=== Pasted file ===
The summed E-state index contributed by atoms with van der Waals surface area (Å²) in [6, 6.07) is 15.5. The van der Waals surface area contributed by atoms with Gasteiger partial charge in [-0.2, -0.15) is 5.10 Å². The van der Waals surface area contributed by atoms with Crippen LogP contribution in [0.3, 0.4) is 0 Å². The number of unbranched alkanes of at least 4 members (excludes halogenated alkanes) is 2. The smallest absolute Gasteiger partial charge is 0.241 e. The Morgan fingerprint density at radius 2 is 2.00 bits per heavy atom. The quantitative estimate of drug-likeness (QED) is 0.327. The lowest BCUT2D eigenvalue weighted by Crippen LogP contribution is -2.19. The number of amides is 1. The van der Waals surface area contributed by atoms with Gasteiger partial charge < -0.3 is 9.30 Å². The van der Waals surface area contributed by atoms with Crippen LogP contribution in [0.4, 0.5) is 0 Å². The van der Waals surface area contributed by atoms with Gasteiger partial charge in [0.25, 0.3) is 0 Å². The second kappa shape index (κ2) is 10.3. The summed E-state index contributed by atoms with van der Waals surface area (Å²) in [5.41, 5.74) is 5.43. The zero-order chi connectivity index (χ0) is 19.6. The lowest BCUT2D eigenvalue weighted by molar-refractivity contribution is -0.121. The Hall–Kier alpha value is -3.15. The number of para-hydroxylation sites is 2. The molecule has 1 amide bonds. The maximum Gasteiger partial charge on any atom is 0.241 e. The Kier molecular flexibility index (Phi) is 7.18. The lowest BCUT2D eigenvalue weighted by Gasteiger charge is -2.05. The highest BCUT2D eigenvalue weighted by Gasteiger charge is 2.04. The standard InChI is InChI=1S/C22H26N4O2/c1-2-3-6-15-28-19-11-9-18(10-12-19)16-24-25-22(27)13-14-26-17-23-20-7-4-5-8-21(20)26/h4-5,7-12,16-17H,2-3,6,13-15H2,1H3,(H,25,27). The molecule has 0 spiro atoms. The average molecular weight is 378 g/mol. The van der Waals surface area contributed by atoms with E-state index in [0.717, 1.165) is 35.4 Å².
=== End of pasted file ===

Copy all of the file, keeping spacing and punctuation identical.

The summed E-state index contributed by atoms with van der Waals surface area (Å²) in [6, 6.07) is 15.5. The van der Waals surface area contributed by atoms with Gasteiger partial charge in [-0.2, -0.15) is 5.10 Å². The van der Waals surface area contributed by atoms with Crippen LogP contribution in [0.3, 0.4) is 0 Å². The number of unbranched alkanes of at least 4 members (excludes halogenated alkanes) is 2. The smallest absolute Gasteiger partial charge is 0.241 e. The Morgan fingerprint density at radius 2 is 2.00 bits per heavy atom. The quantitative estimate of drug-likeness (QED) is 0.327. The lowest BCUT2D eigenvalue weighted by Crippen LogP contribution is -2.19. The number of amides is 1. The van der Waals surface area contributed by atoms with Gasteiger partial charge < -0.3 is 9.30 Å². The van der Waals surface area contributed by atoms with Crippen LogP contribution in [0.4, 0.5) is 0 Å². The van der Waals surface area contributed by atoms with Gasteiger partial charge in [0.25, 0.3) is 0 Å². The second kappa shape index (κ2) is 10.3. The summed E-state index contributed by atoms with van der Waals surface area (Å²) in [5.41, 5.74) is 5.43. The zero-order chi connectivity index (χ0) is 19.6. The lowest BCUT2D eigenvalue weighted by molar-refractivity contribution is -0.121. The Hall–Kier alpha value is -3.15. The number of para-hydroxylation sites is 2. The molecule has 1 amide bonds. The maximum Gasteiger partial charge on any atom is 0.241 e. The Kier molecular flexibility index (Phi) is 7.18. The lowest BCUT2D eigenvalue weighted by Gasteiger charge is -2.05. The highest BCUT2D eigenvalue weighted by Gasteiger charge is 2.04. The standard InChI is InChI=1S/C22H26N4O2/c1-2-3-6-15-28-19-11-9-18(10-12-19)16-24-25-22(27)13-14-26-17-23-20-7-4-5-8-21(20)26/h4-5,7-12,16-17H,2-3,6,13-15H2,1H3,(H,25,27). The molecule has 0 spiro atoms. The average molecular weight is 378 g/mol. The van der Waals surface area contributed by atoms with E-state index in [0.717, 1.165) is 35.4 Å².